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Our History & Future

Our History: Where We Came From

In 1996, Seattle’s literary world was buzzing. Novelist David Guterson had won the PEN/Faulkner Award. Poet Denise Levertov was inspiring young writers with her work and activism. Playwright August Wilson had moved to town.

But something was missing. In this city of ideas, there was no central place for readers and writers to meet and build new audiences for their work.

Three writers changed that.

Linda Breneman (Jaech), Frances McCue, and Andrea Lewis founded Hugo House as a home for those who prize the written word. They named it for Richard Hugo, who etched the Northwest in verse and who taught so many others how to improve their work.

As the founders suspected, people came: to learn, to listen, to write. Since then, more than 150,000 writers and readers have passed through Hugo House’s doors for readings, classes, residencies, and more. And they’re still coming today, in greater numbers than ever.

 

Our Namesake: Richard Hugo

From an impoverished childhood in White Center, Richard Hugo became a poetic chronicler of overlooked people and places. He wrote about life along the Duwamish River, about people who lived in shacks on the city’s outskirts. He illuminated their lives and their struggles.

Hugo was admired nationally and inspired countless aspiring writers. He reached aspiring poets in his classes at the University of Montana, and all over the country through his work. One of his most influential works, The Triggering Town, collects essays and lectures “directed toward helping [the writer] with that silly, absurd, maddening, futile, enormously rewarding activity: writing poems.”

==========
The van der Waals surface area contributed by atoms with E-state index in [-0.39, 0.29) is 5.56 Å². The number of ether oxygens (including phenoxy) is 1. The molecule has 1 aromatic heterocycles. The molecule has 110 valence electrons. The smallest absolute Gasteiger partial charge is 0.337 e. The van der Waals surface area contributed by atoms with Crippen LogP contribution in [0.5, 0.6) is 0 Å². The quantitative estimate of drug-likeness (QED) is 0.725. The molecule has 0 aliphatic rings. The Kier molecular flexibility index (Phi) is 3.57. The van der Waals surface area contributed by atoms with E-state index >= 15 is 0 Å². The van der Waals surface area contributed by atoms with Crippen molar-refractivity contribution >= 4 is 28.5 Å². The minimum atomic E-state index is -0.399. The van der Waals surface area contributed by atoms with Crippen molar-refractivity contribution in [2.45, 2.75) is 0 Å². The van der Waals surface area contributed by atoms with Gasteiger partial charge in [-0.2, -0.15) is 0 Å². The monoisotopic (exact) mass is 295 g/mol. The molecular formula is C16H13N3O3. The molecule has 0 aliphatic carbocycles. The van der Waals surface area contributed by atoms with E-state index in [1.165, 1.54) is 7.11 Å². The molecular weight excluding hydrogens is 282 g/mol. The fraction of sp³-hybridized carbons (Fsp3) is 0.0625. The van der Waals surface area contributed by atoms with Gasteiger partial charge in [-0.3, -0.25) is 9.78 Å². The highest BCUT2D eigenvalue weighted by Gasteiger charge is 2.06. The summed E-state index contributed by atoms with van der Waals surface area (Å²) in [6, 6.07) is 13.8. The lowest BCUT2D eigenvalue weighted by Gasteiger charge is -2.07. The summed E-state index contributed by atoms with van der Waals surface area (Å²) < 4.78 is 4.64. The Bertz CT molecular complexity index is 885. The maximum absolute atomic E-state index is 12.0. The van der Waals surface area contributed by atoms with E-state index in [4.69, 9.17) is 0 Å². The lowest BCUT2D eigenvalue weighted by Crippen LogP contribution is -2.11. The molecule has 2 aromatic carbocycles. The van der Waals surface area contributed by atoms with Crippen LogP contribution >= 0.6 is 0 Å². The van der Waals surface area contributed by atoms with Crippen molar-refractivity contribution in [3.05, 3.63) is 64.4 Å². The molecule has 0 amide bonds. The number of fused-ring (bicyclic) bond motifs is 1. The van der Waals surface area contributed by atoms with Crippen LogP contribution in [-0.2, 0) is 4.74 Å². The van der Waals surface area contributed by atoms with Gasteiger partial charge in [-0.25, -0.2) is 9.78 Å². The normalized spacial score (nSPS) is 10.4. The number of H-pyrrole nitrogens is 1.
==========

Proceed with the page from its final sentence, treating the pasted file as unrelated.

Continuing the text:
Richard Hugo’s words and story inspire our mission and work at Hugo House.

"It can be argued that all writing is creative writing, since if one is writing the way one should, one does not know what will be on the page until it is there."

– Richard Hugo

Our Future: Where We’re Going

At a time when rising urban rents are driving many artists out of town and threatening small cultural organizations, the Hugo House community has come together to write a different story. The four goals of our strategic plan detail the direction we will head over the coming years.

We continue to be devoted to writers and remain committed to running a fiscally healthy organization. These goals have anchored Hugo House since its inception, and we remain resolute in our focus on them. However, we also have a new and vigorous focus on expanding our reach.

We seek to engage new groups of people, with the intent to include readers more actively. Reading is as much a focus at Hugo House as writing—it’s an essential component of the craft; by engaging readers more directly we will energize the dialogue and broaden our impact. And, we are determined to center Black, Indigenous, and other writers of color, as well as engage readers of color: the most pressing adaptive work we can do.

Together these goals launch us into an exciting new phase.

Our Four Goals:

1.   We want Hugo House to be a transformative space, a place writers can come together to grow in their art.

 

3.   We want Hugo House to be profoundly welcoming to all writers and readers, to advance racial equity, and to ensure diversity and inclusion.

 

Antiracism at Hugo House

2.   We want to engage new groups of people, creating opportunities to connect more deeply with the power of the written word.

 

4.   We want to build a lasting future for Hugo House, securing the resources necessary to accomplish our vision and thrive.